where the variables and . Of course, the term is constant and the derivative (35) is zero for . For integer , the monotonically increases, whence we see the following. As for and for , the derivative (35) is strictly positive in the former interval and strictly negative in the latter one. So, the minimal value of is reached at the end points of the interval . In both the points, the function (30) is equal to the right-hand side of (31).

Using the statement of Lemma 2, we can obtain a lower bound on the entropic sum for integer . The result is posed in the following way.

###### Theorem 3

Let qubit state be described by density matrix . For all integer , the entropic sum satisfies

(36) |

For integer , equality takes place if and only if the qubit state is an eigenstate of either of the , , .

Proof. Dividing the right-hand side of (31) by , we get the right-hand side of (36). This bound holds for all pure states and remains valid for mixed states due to concavity of the entropy (1). For , the inequality (36) is actually saturated with any pure state. The claim follows from the above equalities and . Remaining task is to prove conditions for equality in the case of integer . In general, this task can be resolved similarly to conditions for equality in the relation (17) (see the second part of the proof of Theorem 1). First, we notice that the takes its minimum (31), if and only if one of the distributions , , is deterministic. Hence, the state should be an eigenstate of one of the observables , , . Second, we prove that the inequality (36) cannot be saturated with impure states. We refrain from presenting the details here.

As was mentioned above, for the inequality (36) is saturated with each pure state. On the other hand, with an impure state the entropic sum can be increased up to the maximum . This upper bound is explained in the next section. The lower bound of Theorem 3 is tight in the sense that it is always reached with an eigenstate of one of the complementary observables. It holds for all integer . Basing on the result (31), we can also obtain an approximate lower bound on the entropic sum for arbitrary . Here, functional properties of with respect to the parameter are significant. Namely, the quantity is a convex function of . Calculating the second derivative, one actually gives

(37) |

For fixed probabilities, therefore, the quantity (30) is a concave function of . Using this concavity, we formulate the following bound.

###### Theorem 4

For all real and arbitrary qubit density matrix , the entropic sum satisfies

(38) |

Proof. Suppose that , where integer . The principal point is that the term is a convex function of the parameter . Therefore, for arbitrary distributions , , the term (30) is concave with respect to . It follows from the concavity that

(39) |

for all . Indeed, the left-hand side of (39) is a concave function of and vanishes in both the end points and . Combining the inequality (39) with the result (31), we get

(40) |

Dividing (40) by completes the proof.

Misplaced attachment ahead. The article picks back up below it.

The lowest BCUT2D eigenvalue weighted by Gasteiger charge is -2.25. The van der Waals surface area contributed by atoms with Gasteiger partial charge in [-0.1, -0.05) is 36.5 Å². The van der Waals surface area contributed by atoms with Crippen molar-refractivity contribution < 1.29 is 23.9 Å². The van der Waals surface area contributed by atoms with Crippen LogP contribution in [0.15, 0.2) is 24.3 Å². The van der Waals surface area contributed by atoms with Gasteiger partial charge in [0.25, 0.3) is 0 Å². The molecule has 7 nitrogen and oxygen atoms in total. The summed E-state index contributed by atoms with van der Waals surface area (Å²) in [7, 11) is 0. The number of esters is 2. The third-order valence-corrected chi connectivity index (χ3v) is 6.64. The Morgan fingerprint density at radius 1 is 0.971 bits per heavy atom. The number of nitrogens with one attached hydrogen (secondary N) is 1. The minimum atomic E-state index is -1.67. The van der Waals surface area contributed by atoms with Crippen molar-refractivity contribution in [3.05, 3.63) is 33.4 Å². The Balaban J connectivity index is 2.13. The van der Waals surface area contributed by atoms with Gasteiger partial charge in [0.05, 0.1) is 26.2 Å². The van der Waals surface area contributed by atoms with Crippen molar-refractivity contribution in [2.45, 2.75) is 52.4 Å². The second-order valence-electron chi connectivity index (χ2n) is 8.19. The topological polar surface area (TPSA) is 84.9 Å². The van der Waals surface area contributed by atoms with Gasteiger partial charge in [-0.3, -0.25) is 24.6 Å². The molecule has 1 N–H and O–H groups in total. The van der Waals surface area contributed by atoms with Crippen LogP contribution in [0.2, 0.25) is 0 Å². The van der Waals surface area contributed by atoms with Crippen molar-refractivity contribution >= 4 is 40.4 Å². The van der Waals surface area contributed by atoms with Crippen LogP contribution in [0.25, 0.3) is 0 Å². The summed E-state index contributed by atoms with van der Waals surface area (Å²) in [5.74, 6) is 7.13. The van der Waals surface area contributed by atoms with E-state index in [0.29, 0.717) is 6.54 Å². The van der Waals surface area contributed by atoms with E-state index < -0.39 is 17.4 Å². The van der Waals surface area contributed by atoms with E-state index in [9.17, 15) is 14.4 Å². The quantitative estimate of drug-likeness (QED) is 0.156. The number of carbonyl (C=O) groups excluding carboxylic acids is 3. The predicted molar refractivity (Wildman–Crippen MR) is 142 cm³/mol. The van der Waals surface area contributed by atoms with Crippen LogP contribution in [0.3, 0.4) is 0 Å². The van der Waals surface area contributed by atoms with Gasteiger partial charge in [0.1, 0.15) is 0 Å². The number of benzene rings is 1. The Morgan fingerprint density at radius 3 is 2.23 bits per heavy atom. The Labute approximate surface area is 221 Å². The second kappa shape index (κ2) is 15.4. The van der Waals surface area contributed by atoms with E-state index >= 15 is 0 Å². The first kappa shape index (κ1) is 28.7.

The statement of Theorem 4 provides a non-trivial lower bound on the sum of three -entropies. By construction, this bound is not exact in general. In the limit , the right-hand side of (38) gives , whereas the tight bound is . Nevertheless, the lower bound (38) is tight for all integer . In combination, the relations (17) and (38) give lower bounds on the entropic sum for all real . So we have obtained uncertainty relations in terms of Tsallis’ -entropies for arbitrary positive values of the parameter. In the case of several observables, entropic bounds are often given with averaging over the individual entropies ww10 (); ngbw12 (). It is also convenient to relate each -entropy with the value , which represents the maximum. For all real and integer , we obtain the tight lower bound on the rescaled average -entropy

(41) |

In the left-hand side, the denominator involves due to averaging over the three observables and as a natural entropic scale. In the range of its validity, the lower bound (41) does not depend on the parameter . In a similar manner, the relation (38) leads to the average-entropy lower bound, which is dependent on non-integer .

## V Some tight upper bounds on the entropic sum in the case of pure states

In this section, we study upper bounds on the sum of three -entropies for complementary qubit observables. In general, these bounds are essentially depend on a type of considered states. The completely mixed state is described by density operator , where denotes the identity -matrix. Measuring each of the observables , , in this state will lead to the equiprobable distribution. With this distribution, the entropy (1) takes its maximal value . For all and arbitrary density matrix , we can then write the upper bound

(42) |

Developing the issue, we ask for upper entropic bounds in the case of pure states. In line with the method of previous sections, one will obtain tight bounds from above for real and integer . Before the derivation, we present some intuitive reasons that make the result physically reasonable. For the pure state (11), the sum of three -entropies is represented by the function (15). Formally, we aim to maximize this function in the domain (16). As we have seen in the proof of Theorem 1, for the maximum is reached on the line . The same remains valid for integer , though we have dealt with (30) in Lemma 2. Taking in the formulas (12), (13), and (14), we obtain the probabilities

(43) |

where , . Obviously, the variables and satisfy the condition

(44) |

According to (43), the distributions and should concur for maximizing the entropic sum in the case of pure states and considered values of . For impure states, the maximum (42) is reached only if the probability distributions are all equiprobable and herewith identical. It is natural to assume that with the terms (43) the maximum takes place, when the distribution also concurs with , i.e. . Combining the latter with (44) gives . The -entropy of each of three probability distributions is then expressed as